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Original Investigation
September 8, 2020

Assessment of Brain Injury Using Portable, Low-Field Magnetic Resonance Imaging at the Bedside of Critically Ill Patients

Author Affiliations
  • 1Department of Neurology, Yale University School of Medicine, New Haven, Connecticut
  • 2Neuroscience Intensive Care Unit, Yale New Haven Hospital, New Haven, Connecticut
  • 3Department of Neurosurgery, Yale School of Medicine, New Haven, Connecticut
  • 4Department of Genetics, Yale University School of Medicine, New Haven, Connecticut
  • 5Hyperfine Research Inc, Guilford, Connecticut
  • 6Department of Radiology, Yale University School of Medicine, New Haven, Connecticut
  • 7Division of Pulmonology and Sleep Medicine, Department of Medicine, Yale University School of Medicine, New Haven, Connecticut
  • 8Athinoula A. Martinos Center for Biomedical Imaging, Massachusetts General Hospital, Charlestown
  • 9Division of Neurology Infections & Global Neurology, Department of Neurology, Yale University School of Medicine, New Haven, Connecticut
  • 10Division of Neurocritical Care, Department of Neurology, Massachusetts General Hospital, Boston
JAMA Neurol. 2021;78(1):41-47. doi:10.1001/jamaneurol.2020.3263
Key Points

Question  Can brain injury in patients who are critically ill be assessed using a novel portable, low-field magnetic resonance imaging (MRI) device at the bedside in an intensive care setting?

Findings  In this cohort study of a series of 50 patients imaged with a portable, bedside MRI device, including patients with ischemic stroke, hemorrhagic stroke, subarachnoid hemorrhage, traumatic brain injury, brain tumor, and COVID-19 and altered mental status, abnormal neuroimaging findings were detected in 29 of 30 patients without COVID-19 (97%); 8 of 20 patients with COVID-19 (40%) demonstrated abnormalities. There were no adverse events or complications.

Meaning  This study demonstrates the capability of low-field, portable MRI to obtain neuroimaging at the bedside in intensive care settings.

Abstract

Importance  Neuroimaging is a key step in the clinical evaluation of brain injury. Conventional magnetic resonance imaging (MRI) systems operate at high-strength magnetic fields (1.5-3 T) that require strict, access-controlled environments. Limited access to timely neuroimaging remains a key structural barrier to effectively monitor the occurrence and progression of neurological injury in intensive care settings. Recent advances in low-field MRI technology have allowed for the acquisition of clinically meaningful imaging outside of radiology suites and in the presence of ferromagnetic materials at the bedside.

Objective  To perform an assessment of brain injury in critically ill patients in intensive care unit settings, using a portable, low-field MRI device at the bedside.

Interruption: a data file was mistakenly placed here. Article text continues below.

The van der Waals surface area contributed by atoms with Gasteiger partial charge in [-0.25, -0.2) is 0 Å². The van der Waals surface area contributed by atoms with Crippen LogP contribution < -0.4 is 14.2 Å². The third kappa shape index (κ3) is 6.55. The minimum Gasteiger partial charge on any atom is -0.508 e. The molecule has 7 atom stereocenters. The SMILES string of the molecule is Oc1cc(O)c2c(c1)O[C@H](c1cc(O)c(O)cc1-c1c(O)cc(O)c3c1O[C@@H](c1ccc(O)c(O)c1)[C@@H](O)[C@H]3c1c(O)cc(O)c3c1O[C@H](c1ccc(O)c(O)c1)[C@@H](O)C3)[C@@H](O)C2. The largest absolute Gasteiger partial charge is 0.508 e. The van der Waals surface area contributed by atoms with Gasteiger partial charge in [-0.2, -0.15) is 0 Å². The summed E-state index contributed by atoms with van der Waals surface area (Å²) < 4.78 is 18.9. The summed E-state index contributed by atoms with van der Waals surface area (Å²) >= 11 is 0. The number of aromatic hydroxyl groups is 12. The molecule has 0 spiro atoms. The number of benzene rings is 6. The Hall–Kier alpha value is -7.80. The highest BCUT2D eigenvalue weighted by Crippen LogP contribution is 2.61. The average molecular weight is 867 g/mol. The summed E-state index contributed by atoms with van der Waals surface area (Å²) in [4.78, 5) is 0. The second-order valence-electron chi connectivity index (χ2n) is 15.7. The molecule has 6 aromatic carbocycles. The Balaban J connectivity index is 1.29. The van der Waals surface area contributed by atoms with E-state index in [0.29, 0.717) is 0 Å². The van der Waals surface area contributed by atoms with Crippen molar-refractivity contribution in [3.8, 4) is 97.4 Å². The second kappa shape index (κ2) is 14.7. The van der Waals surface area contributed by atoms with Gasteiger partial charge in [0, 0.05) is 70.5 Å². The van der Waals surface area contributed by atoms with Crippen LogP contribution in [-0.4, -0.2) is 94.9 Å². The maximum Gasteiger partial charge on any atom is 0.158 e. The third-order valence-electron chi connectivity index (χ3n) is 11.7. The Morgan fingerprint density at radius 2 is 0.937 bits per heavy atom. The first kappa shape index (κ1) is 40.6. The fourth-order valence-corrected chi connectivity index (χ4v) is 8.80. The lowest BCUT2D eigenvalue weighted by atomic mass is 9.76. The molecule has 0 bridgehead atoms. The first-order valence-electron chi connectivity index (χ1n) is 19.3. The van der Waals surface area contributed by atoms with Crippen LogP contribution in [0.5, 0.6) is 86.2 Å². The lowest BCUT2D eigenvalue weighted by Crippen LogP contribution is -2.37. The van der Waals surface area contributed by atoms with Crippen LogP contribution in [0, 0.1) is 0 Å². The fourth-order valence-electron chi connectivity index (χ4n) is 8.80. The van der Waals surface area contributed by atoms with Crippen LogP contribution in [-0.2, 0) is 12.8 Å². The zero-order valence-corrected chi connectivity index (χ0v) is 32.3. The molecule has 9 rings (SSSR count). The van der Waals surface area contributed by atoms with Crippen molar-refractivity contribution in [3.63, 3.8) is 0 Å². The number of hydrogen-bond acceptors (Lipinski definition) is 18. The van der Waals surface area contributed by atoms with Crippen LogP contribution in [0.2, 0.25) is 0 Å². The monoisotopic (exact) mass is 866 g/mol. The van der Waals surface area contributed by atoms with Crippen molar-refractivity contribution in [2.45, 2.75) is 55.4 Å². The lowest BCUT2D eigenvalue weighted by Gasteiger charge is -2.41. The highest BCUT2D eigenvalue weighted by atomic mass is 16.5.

Design, Setting, and Participants  This was a prospective, single-center cohort study of 50 patients admitted to the neuroscience or coronavirus disease 2019 (COVID-19) intensive care units at Yale New Haven Hospital in New Haven, Connecticut, from October 30, 2019, to May 20, 2020. Patients were eligible if they presented with neurological injury or alteration, no contraindications for conventional MRI, and a body habitus not exceeding the scanner’s 30-cm vertical opening. Diagnosis of COVID-19 was determined by positive severe acute respiratory syndrome coronavirus 2 polymerase chain reaction nasopharyngeal swab result.

Exposures  Portable MRI in an intensive care unit room.

Main Outcomes and Measures  Demographic, clinical, radiological, and treatment data were collected and analyzed. Brain imaging findings are described.

Results  Point-of-care MRI examinations were performed on 50 patients (16 women [32%]; mean [SD] age, 59 [12] years [range, 20-89 years]). Patients presented with ischemic stroke (n = 9), hemorrhagic stroke (n = 12), subarachnoid hemorrhage (n = 2), traumatic brain injury (n = 3), brain tumor (n = 4), and COVID-19 with altered mental status (n = 20). Examinations were acquired at a median of 5 (range, 0-37) days after intensive care unit admission. Diagnostic-grade T1-weighted, T2-weighted, T2 fluid-attenuated inversion recovery, and diffusion-weighted imaging sequences were obtained for 37, 48, 45, and 32 patients, respectively. Neuroimaging findings were detected in 29 of 30 patients who did not have COVID-19 (97%), and 8 of 20 patients with COVID-19 (40%) demonstrated abnormalities. There were no adverse events or complications during deployment of the portable MRI or scanning in an intensive care unit room.

Conclusions and Relevance  This single-center series of patients with critical illness in an intensive care setting demonstrated the feasibility of low-field, portable MRI. These findings demonstrate the potential role of portable MRI to obtain neuroimaging in complex clinical care settings.

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